A GLOW on Lake Huron and Beyond
Along the shores of the Great Lakes, a first-of-its-kind effort has taken root that is changing the face of communities from Duluth to Niagara. It is a partnership called Great Lakes One Water (GLOW) and it is building transformational leadership within coastal community foundations to focus on solutions to their most pressing water issues.
GLOW encompasses 27 lakeshore community foundations, working in regional teams that span U.S. and Canadian borders. With their strong local networks and fundraising track records, these foundations are instrumental leaders committed to the idea that they can solve water problems in their communities by working together. Their aspirational goals are taking shape in very tangible ways.
On a blustery morning this past September in the town of Au Gres along western Lake Huron, a small group of high school students and adults embodies the spirit of GLOW. They work shoulder to shoulder in a grassy harbor park planting native wildflowers, a model of how GLOW fosters grass-roots change by bringing together educators, conservationists, and community foundations to leverage passion, expertise, and financing. The students are from Luke Freeman’s environmental sciences class and the adults are from the Bay Area Community Foundation and Huron Pines, northeast Michigan’s premier conservation organization.
“I like to think that maybe the things we do are unique,” says high school science teacher Luke Freeman while three students from his environmental sciences class transplant trays of Joe-Pye weed, coneflowers, and cardinal flowers into a long, loamy trench positioned between a picnic shelter-playground complex and the town harbor. The trench is a bioswale, a porous catchment designed to filter stormwater runoff through soils before it enters the Great Lakes.
A few years ago, citizens restored this neglected park to include a picnic shelter and water playground. The problem was that the concrete improvements created excess runoff flowing straight into the Au Gres River. With a previous career as an aquatic biologist managing waterway health, Freeman saw this as an opportunity to turn some heads in town and inspire bright young minds.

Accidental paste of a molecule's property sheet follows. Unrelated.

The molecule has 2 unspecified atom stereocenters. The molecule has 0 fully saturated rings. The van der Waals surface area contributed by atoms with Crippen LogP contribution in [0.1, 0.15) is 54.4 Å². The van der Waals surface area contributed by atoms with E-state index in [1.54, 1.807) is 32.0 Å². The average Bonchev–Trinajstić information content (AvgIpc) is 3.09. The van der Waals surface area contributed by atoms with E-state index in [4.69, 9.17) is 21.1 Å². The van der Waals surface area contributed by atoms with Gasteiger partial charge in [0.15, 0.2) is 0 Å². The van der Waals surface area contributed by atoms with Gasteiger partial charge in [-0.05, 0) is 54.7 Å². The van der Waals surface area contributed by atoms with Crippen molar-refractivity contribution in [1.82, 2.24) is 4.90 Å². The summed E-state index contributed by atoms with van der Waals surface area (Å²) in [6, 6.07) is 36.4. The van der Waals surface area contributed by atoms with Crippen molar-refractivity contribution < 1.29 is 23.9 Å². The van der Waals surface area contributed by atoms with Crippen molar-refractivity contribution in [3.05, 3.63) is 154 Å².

“Three years ago we planted a rain garden on school property and were finally able to harvest enough seeds last fall,” Freeman explains. With a 1500-square-foot greenhouse at the high school, Freeman’s students potted those seeds and farmed throughout winter.
“We grew about 300 native Michigan plants, and last spring we took those to the local farmers market and raised almost $200. That money goes right back to buying new supplies and potting soil, and it gives the kids a real-world experience they can carry into the community.”
Freeman says the experience had gone well beyond conservation, offering practical lessons in marketing, budgeting, and community service.
“When I was first interviewed for this job, they asked if I had experience in place-based education,” Freeman recalls, scooping a plug of dirt from the ground and sliding in another plant.
“I had never heard of it then, but it turns out I’d been doing it for years, teaching school groups about my work in the field. In my environmental sciences class, they get out into the community and can see something tangible when they drive by the park and school. They can say, ‘we did that, we did that together.’”
While passion is the prerequisite for every successful GLOW project, funding and expertise make them possible. Diane Fong, CEO of the Bay Area Community Foundation (BACF), has driven up from Bay City to help out this morning. Her organization funnels $2 million a year into projects like this across much of northeast Michigan.